For, brethren, ye have been called unto liberty; only use not liberty for an occasion to the flesh, but by love serve one another.
For brethren, ye have been called unto liberty
He calls them “brethren”, to testify his affection to them, and to put them in mind of their relation to one another, which required mutual love, a thing he is about to press them to; he asserts that they were “called” not merely externally, but internally, by the effectual grace of God, out of bondage to sin, Satan, and the law, unto the liberty of the Gospel and of the grace of God; that liberty wherewith Christ had made them free, (Galatians 5:1) this he said in a judgment of charity, hoping well of them:
only use not liberty for an occasion to the flesh;
corrupt nature, which in unregenerate men takes encouragement from, and makes an ill use of the best of things, as the mercy and patience of God; and not only takes an occasion by the law, forbidding sin to work and stir up all manner of concupiscence; but also by the Gospel, and the doctrines of it, such as eternal election, free justification which though the source and fountain, the barrier and security, of all true and real holiness, are improved and abused by wicked minds, under the influence and instigation of Satan, to vile purposes; and though regenerate persons are not in the flesh, and do not live after it, yet that is in them, and there is a proneness in them to sin; and Satan is watching all opportunities and advantages against them; so that there is need for such a caution as this, that they do not misuse their Christian liberty by indulging the flesh and the lusts of it, which is apt to take an occasion to cherish its lusts, and especially when given: Christ’s free men should not do so, for that is to disgrace the doctrine of Christian liberty, to enthrall themselves in, bondage instead of using their liberty aright, and to give the enemy occasion to blaspheme: the doctrine of Christian liberty may be abused, or used as an occasion to the flesh, and to fulfill the lusts of it; when under a pretense thereof men think themselves exempt from obedience to the civil magistrate, which is using this liberty as a cloak of maliciousness; or that they are free from obedience to the law of God, as a rule of walk and conversation; or from subjection to the ordinances of the Gospel; or when they use the creatures God has given them the free use of without thankfulness, and in an immoderate manner; and when they make things indifferent which are not, or use indifferent things to the prejudice of others; and their liberty becomes a stumbling block to weak Christians, which the apostle seems greatly to regard here; since he adds,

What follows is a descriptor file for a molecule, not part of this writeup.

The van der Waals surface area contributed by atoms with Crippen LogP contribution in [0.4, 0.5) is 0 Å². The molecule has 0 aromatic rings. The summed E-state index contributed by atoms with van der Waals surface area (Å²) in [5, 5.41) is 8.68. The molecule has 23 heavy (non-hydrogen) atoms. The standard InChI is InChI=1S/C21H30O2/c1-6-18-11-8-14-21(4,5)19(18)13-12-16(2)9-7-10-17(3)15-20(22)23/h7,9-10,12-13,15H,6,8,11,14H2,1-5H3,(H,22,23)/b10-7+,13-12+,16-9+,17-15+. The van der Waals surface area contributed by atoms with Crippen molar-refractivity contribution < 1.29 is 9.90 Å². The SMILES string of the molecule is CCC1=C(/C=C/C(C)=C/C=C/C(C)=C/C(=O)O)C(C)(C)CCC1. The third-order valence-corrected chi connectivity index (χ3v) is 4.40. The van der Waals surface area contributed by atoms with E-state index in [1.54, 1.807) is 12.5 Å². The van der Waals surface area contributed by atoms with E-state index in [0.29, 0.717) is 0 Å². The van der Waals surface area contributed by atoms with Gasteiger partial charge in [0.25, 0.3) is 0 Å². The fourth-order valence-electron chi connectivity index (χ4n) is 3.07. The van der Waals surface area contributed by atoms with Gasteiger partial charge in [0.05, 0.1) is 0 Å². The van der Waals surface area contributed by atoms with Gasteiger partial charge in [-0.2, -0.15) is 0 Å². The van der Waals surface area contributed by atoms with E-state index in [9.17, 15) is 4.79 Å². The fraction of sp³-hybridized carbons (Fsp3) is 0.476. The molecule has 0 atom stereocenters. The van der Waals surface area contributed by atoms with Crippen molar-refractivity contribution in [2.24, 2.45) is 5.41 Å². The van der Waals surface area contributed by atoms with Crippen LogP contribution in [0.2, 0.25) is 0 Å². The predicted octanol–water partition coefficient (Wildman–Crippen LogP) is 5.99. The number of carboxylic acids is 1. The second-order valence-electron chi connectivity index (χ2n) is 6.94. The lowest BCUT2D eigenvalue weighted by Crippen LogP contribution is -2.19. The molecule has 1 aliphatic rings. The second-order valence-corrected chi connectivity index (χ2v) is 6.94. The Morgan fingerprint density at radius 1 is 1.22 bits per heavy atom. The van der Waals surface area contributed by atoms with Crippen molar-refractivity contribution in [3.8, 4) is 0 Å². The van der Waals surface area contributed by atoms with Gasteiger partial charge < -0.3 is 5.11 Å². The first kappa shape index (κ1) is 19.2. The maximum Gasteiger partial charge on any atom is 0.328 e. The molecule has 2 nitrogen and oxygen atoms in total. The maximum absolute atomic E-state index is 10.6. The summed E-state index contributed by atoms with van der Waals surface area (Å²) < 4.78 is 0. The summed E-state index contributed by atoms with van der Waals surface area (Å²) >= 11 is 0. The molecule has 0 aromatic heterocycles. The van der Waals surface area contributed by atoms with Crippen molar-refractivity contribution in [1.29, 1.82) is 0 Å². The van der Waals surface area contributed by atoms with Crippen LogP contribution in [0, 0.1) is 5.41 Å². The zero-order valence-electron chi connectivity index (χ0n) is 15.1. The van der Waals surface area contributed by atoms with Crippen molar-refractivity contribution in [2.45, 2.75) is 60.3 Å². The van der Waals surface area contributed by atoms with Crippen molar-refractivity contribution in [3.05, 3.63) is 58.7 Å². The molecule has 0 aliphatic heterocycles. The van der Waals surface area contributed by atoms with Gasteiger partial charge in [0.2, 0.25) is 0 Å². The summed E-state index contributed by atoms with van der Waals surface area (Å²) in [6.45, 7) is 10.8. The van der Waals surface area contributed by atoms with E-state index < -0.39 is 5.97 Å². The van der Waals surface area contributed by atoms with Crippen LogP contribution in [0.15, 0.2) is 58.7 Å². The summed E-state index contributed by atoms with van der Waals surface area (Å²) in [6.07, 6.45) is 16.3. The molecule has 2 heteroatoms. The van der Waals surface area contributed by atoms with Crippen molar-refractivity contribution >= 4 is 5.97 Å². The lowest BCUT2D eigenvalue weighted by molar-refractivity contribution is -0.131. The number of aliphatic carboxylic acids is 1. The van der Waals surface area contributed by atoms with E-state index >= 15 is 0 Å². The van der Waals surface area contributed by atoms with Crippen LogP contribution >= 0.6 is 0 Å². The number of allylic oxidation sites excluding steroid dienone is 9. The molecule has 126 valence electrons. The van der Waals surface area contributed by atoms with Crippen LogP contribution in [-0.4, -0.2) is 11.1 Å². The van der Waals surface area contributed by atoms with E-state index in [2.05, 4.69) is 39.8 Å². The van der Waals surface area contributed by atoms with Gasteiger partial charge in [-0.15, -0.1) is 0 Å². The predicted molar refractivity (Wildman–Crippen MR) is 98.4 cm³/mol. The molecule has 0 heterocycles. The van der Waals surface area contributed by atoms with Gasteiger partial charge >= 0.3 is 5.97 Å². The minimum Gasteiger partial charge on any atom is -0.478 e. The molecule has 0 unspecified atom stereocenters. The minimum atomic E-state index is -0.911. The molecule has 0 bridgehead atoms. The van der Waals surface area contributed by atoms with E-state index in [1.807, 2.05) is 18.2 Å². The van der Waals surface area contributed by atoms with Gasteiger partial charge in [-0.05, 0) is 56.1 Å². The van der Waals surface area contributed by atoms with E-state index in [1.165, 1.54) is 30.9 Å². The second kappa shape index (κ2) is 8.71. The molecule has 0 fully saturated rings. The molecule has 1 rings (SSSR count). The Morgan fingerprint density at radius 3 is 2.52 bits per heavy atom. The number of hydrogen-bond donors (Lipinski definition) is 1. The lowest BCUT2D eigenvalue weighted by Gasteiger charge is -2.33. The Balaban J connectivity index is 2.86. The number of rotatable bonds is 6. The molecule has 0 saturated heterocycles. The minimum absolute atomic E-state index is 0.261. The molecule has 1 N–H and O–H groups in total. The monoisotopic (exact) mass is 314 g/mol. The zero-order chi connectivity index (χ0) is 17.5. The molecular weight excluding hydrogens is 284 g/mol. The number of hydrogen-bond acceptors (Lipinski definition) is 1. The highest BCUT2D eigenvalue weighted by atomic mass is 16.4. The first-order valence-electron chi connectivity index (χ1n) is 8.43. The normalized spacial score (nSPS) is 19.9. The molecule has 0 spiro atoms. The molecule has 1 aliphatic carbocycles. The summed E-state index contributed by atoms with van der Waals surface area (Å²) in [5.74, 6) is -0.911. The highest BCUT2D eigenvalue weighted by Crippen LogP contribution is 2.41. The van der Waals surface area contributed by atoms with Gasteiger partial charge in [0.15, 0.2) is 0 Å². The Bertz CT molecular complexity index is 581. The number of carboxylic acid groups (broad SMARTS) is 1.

but by love serve one another:
the Vulgate Latin version reads, “by the love of the Spirit”: and so some copies; Gospel liberty and the service of the saints are not at all inconsistent; as it becomes them to love one another, as the new command of Christ, their profession of religion, and their relation to each other, require, so they should show their love by their service; as by praying one with and for another, by bearing each other’s burdens, sympathizing with and communicating to each other in things temporal and spiritual; in forbearing with and forgiving one another; by admonishing each other when there is occasion for it, in a meek, tender, and brotherly way; by instructing and building up one another on their most holy faith, and by stirring up one another to all the duties of religion, private and public.
John Gill’s Exposition of the Bible